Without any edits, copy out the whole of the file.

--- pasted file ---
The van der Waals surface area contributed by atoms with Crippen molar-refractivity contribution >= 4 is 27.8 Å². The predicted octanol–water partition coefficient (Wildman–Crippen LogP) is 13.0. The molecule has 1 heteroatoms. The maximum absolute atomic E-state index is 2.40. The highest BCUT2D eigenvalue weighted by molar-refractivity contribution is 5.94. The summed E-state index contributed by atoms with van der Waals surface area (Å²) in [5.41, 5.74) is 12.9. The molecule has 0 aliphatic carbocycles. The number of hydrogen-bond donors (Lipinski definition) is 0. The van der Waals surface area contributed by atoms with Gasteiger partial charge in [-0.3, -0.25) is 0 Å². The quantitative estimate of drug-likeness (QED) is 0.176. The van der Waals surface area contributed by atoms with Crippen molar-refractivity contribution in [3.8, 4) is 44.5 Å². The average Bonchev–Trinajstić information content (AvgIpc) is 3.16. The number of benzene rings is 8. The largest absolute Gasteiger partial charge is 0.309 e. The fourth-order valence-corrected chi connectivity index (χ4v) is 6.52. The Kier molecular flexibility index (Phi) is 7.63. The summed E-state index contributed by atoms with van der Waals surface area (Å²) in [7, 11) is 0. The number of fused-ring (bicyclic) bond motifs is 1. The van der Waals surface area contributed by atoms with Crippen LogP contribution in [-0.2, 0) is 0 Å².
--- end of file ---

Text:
The van der Waals surface area contributed by atoms with Crippen molar-refractivity contribution >= 4 is 27.8 Å². The predicted octanol–water partition coefficient (Wildman–Crippen LogP) is 13.0. The molecule has 1 heteroatoms. The maximum absolute atomic E-state index is 2.40. The highest BCUT2D eigenvalue weighted by molar-refractivity contribution is 5.94. The summed E-state index contributed by atoms with van der Waals surface area (Å²) in [5.41, 5.74) is 12.9. The molecule has 0 aliphatic carbocycles. The number of hydrogen-bond donors (Lipinski definition) is 0. The van der Waals surface area contributed by atoms with Gasteiger partial charge in [-0.3, -0.25) is 0 Å². The quantitative estimate of drug-likeness (QED) is 0.176. The van der Waals surface area contributed by atoms with Crippen molar-refractivity contribution in [3.8, 4) is 44.5 Å². The average Bonchev–Trinajstić information content (AvgIpc) is 3.16. The number of benzene rings is 8. The largest absolute Gasteiger partial charge is 0.309 e. The fourth-order valence-corrected chi connectivity index (χ4v) is 6.52. The Kier molecular flexibility index (Phi) is 7.63. The summed E-state index contributed by atoms with van der Waals surface area (Å²) in [7, 11) is 0. The number of fused-ring (bicyclic) bond motifs is 1. The van der Waals surface area contributed by atoms with Crippen LogP contribution in [-0.2, 0) is 0 Å².